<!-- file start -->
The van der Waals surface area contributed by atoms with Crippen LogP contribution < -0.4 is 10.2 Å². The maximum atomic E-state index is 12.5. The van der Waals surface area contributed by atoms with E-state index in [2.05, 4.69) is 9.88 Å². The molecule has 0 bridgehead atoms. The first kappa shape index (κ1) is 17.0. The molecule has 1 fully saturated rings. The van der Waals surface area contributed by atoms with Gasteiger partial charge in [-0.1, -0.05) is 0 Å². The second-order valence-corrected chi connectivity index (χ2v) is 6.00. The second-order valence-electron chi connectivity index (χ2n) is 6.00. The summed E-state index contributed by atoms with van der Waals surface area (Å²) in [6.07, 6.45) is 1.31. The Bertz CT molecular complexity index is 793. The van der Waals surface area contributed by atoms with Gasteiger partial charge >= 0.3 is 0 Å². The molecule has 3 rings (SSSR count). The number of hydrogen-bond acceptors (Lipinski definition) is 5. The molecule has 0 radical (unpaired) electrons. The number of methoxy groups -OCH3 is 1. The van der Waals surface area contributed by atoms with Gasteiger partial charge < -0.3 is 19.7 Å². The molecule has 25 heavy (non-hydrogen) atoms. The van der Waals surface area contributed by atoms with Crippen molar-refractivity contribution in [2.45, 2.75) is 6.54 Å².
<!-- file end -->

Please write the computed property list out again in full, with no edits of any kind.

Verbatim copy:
The van der Waals surface area contributed by atoms with Crippen LogP contribution < -0.4 is 10.2 Å². The maximum atomic E-state index is 12.5. The van der Waals surface area contributed by atoms with E-state index in [2.05, 4.69) is 9.88 Å². The molecule has 0 bridgehead atoms. The first kappa shape index (κ1) is 17.0. The molecule has 1 fully saturated rings. The van der Waals surface area contributed by atoms with Gasteiger partial charge in [-0.1, -0.05) is 0 Å². The second-order valence-corrected chi connectivity index (χ2v) is 6.00. The second-order valence-electron chi connectivity index (χ2n) is 6.00. The summed E-state index contributed by atoms with van der Waals surface area (Å²) in [6.07, 6.45) is 1.31. The Bertz CT molecular complexity index is 793. The van der Waals surface area contributed by atoms with Gasteiger partial charge >= 0.3 is 0 Å². The molecule has 3 rings (SSSR count). The number of hydrogen-bond acceptors (Lipinski definition) is 5. The molecule has 0 radical (unpaired) electrons. The number of methoxy groups -OCH3 is 1. The van der Waals surface area contributed by atoms with Gasteiger partial charge < -0.3 is 19.7 Å². The molecule has 25 heavy (non-hydrogen) atoms. The van der Waals surface area contributed by atoms with Crippen molar-refractivity contribution in [2.45, 2.75) is 6.54 Å².